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Learn to Master the 4 Initial Stop Methods



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By : Jimmy Cox    99 or more times read
Submitted 0000-00-00 00:00:00
Selecting the appropriate initial stop is fundamental to a successful trading plan. The importance of picking the initial stop should not be underestimated. There are basically four methods I suggest clientele to calculate an initial stop. You need to opt for the one that seems 'right' for you. The secret is not in which method you choose but rather that you just choose one.

1. Percentage method

What is it?

A predefined percentage of the price that you subtract from your entry price.

Plus Points

It's easy to calculate and is a better solution than not applying an initial stop at all.

Negatives

The calculation doesn't consult price action and/or the volatility of an individual instrument. Different trading instruments have different risk profiles and don't move at the same rate. Using a fixed percentage method can limit you, causing you to get stopped out too early or too late.

2. Average true range (ATR) method

What is it?

The ATR is the (moving) average of the true range for a given period. The true range is the greatest difference between:

- the current high and the current low
- the current high and the previous close
- the current low and the previous close.

Very simply, ATR determines a security's volatility over a given period. That is, the tendency of a security to move in either direction. It's a great indicator used in many money management calculations. Most charting packages supply it.

This method simply subtracts a predefined multiple of the ATR from your entry price.

Plus Points

It consults volatility, giving more volatile trades greater room to move and less volitale ones a tighter stop.

Negatives

The calculation doesn't consult price action; this can mean we might calculate the initial stop but it might not be at a support level. This method works best for longer term systems with wide inital stops such as 3-4 ATR multiples.

3. Technical method

What is it?

Some traders enjoy reading charts and/or looking at indicators. For many traders it's a matter of looking at price action and setting a stop based on the price action. I recommend setting the initial stop a few points below support to give it room to bounce should it need to.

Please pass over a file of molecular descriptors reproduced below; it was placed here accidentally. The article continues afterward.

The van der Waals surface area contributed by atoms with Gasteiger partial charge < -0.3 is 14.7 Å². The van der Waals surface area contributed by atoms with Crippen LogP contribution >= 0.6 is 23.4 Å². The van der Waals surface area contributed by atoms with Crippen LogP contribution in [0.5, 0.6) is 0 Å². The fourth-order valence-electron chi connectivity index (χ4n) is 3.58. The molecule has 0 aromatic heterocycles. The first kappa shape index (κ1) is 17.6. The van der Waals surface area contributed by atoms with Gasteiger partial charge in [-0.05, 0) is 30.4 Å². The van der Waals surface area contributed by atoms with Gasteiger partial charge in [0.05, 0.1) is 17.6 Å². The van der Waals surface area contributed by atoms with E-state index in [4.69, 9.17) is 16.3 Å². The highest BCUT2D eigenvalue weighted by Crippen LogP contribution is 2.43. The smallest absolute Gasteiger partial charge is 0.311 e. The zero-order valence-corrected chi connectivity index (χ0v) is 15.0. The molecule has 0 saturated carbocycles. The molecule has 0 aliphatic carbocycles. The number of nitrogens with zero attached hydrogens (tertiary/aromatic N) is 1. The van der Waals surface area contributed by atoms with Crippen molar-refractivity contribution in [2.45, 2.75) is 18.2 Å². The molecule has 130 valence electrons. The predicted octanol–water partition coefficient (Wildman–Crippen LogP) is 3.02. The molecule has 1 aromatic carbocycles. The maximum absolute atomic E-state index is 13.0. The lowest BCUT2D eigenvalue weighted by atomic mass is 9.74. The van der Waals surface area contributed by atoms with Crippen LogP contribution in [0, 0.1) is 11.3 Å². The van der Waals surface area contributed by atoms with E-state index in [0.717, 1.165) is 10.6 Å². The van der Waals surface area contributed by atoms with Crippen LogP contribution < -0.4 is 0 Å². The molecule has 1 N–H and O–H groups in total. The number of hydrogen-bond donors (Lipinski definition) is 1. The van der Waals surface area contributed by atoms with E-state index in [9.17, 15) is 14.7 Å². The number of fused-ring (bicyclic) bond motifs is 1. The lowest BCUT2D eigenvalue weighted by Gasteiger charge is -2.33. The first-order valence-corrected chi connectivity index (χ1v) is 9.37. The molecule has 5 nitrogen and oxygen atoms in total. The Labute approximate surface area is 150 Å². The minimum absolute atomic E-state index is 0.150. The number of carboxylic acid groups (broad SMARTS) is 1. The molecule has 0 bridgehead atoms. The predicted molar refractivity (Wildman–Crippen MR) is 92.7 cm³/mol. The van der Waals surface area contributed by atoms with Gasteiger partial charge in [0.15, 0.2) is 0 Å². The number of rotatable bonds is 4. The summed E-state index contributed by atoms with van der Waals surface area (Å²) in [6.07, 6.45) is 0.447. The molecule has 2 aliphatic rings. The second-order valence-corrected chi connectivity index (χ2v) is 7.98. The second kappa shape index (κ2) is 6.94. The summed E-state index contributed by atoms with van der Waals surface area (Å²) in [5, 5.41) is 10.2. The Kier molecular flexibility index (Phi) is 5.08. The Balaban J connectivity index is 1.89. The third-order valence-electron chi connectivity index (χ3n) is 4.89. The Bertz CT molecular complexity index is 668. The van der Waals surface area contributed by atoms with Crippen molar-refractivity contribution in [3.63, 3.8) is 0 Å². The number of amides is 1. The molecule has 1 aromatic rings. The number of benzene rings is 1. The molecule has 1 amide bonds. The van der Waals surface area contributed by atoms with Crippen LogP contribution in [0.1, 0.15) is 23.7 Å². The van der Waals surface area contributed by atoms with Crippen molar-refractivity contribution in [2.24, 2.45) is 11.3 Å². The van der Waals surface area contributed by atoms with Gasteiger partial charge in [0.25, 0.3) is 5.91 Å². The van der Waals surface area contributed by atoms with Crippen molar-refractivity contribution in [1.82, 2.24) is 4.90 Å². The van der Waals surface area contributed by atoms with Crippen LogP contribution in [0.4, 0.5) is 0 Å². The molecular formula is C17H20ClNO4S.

Plus Points

If you're good with chart analysis, technical stops can work very well. I find technical stops are best suited to short-term trading.

Negatives

The calculation can be subjective because it requires a certain level of intuition. This means there's a real danger of letting your emotions get in the way. Technical stops must be applied in a disciplined way. If possible I recommend still having some rules in place for setting these stops.

4. Lowest low method

What is it?

Look for the lowest low over a predefined period where the period is determinded by the timeframe you're trading. Similar to the technical stops I like to set my stop a couple of points below the identified low.

If your price entry was $24 and your look-back period was 21 days during which the lowest low was $21.55, you might set your initial stop level at $21.53.

Plus Points

It consults both price and volatility.

Negatives

The calculation can cause an anomaly if the stock shifts sideways for an extended period and volatility dries up. The stop can leave little room for a stock to move.

So what is the secret to picking the right trading stop method?

Although I prefer the lowest low method, there really is no right or wrong stop method. By simply having a stop in place you're on the right track. Once you have a stop you must then determine how wide to set it. That's the trick and unfortunately there's no definitive answer... other than to test and see what works best.

Another additional kind of initial stop you could add in to what you have chosen is the time stop. If your stock is moving sideways for an extended period of time and your money is sitting there dormant you might want to get out. For example, your rule might be if it hasn't moved 2 percent within a certain time frame you'll exit the position. After all that's what stops are all about - putting a line in the sand that says, 'This stock hasn't done what I thought it would do so I'll get out.'

Choose the initial stop that works for you and stick to it in a disciplined manner!
Author Resource:- Effective Trading Money Management Can Be The Difference Between Huge Profits And Huge Losses. Find out why at http://www.trading-secrets-revealed.com/
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